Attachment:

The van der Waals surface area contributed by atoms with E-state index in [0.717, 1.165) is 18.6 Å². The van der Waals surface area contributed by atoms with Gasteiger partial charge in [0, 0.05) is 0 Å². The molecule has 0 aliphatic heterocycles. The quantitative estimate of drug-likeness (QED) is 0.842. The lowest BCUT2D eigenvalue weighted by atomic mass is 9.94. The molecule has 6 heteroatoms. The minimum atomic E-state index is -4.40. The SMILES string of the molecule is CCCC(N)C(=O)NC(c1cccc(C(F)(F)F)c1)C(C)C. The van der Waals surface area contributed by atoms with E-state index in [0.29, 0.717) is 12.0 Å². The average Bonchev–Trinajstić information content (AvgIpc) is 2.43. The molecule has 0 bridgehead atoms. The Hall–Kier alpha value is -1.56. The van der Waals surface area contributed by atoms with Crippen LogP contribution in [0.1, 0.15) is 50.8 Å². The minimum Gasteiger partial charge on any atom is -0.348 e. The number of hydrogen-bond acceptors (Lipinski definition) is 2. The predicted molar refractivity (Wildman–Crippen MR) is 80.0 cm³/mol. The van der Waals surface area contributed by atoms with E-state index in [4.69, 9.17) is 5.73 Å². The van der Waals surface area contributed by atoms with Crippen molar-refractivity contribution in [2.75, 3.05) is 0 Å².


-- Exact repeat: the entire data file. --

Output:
The van der Waals surface area contributed by atoms with E-state index in [0.717, 1.165) is 18.6 Å². The van der Waals surface area contributed by atoms with Gasteiger partial charge in [0, 0.05) is 0 Å². The molecule has 0 aliphatic heterocycles. The quantitative estimate of drug-likeness (QED) is 0.842. The lowest BCUT2D eigenvalue weighted by atomic mass is 9.94. The molecule has 6 heteroatoms. The minimum atomic E-state index is -4.40. The SMILES string of the molecule is CCCC(N)C(=O)NC(c1cccc(C(F)(F)F)c1)C(C)C. The van der Waals surface area contributed by atoms with E-state index in [0.29, 0.717) is 12.0 Å². The average Bonchev–Trinajstić information content (AvgIpc) is 2.43. The molecule has 0 bridgehead atoms. The Hall–Kier alpha value is -1.56. The van der Waals surface area contributed by atoms with Crippen LogP contribution in [0.1, 0.15) is 50.8 Å². The minimum Gasteiger partial charge on any atom is -0.348 e. The number of hydrogen-bond acceptors (Lipinski definition) is 2. The predicted molar refractivity (Wildman–Crippen MR) is 80.0 cm³/mol. The van der Waals surface area contributed by atoms with E-state index in [4.69, 9.17) is 5.73 Å². The van der Waals surface area contributed by atoms with Crippen molar-refractivity contribution in [2.75, 3.05) is 0 Å².